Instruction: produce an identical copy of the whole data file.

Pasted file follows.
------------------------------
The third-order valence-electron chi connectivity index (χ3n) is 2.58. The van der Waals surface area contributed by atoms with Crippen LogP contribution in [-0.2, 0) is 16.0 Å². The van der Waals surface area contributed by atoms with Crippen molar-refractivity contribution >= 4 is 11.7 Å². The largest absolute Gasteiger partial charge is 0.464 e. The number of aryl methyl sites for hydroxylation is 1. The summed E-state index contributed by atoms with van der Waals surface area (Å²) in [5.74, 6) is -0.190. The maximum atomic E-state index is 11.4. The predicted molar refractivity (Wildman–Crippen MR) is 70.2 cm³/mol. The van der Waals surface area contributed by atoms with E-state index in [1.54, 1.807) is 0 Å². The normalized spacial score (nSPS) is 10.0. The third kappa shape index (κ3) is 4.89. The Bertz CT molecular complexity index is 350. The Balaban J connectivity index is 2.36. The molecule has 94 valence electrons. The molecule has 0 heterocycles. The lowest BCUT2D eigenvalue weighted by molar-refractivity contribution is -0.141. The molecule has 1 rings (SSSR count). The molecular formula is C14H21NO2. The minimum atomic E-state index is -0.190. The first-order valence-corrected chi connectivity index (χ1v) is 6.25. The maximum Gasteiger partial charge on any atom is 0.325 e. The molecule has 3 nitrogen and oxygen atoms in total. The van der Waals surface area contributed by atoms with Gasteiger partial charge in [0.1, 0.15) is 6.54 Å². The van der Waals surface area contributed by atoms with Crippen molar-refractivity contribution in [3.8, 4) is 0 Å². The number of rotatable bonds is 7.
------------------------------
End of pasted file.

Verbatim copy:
The third-order valence-electron chi connectivity index (χ3n) is 2.58. The van der Waals surface area contributed by atoms with Crippen LogP contribution in [-0.2, 0) is 16.0 Å². The van der Waals surface area contributed by atoms with Crippen molar-refractivity contribution >= 4 is 11.7 Å². The largest absolute Gasteiger partial charge is 0.464 e. The number of aryl methyl sites for hydroxylation is 1. The summed E-state index contributed by atoms with van der Waals surface area (Å²) in [5.74, 6) is -0.190. The maximum atomic E-state index is 11.4. The predicted molar refractivity (Wildman–Crippen MR) is 70.2 cm³/mol. The van der Waals surface area contributed by atoms with E-state index in [1.54, 1.807) is 0 Å². The normalized spacial score (nSPS) is 10.0. The third kappa shape index (κ3) is 4.89. The Bertz CT molecular complexity index is 350. The Balaban J connectivity index is 2.36. The molecule has 94 valence electrons. The molecule has 0 heterocycles. The lowest BCUT2D eigenvalue weighted by molar-refractivity contribution is -0.141. The molecule has 1 rings (SSSR count). The molecular formula is C14H21NO2. The minimum atomic E-state index is -0.190. The first-order valence-corrected chi connectivity index (χ1v) is 6.25. The maximum Gasteiger partial charge on any atom is 0.325 e. The molecule has 3 nitrogen and oxygen atoms in total. The van der Waals surface area contributed by atoms with Gasteiger partial charge in [0.1, 0.15) is 6.54 Å². The van der Waals surface area contributed by atoms with Crippen molar-refractivity contribution in [3.8, 4) is 0 Å². The number of rotatable bonds is 7.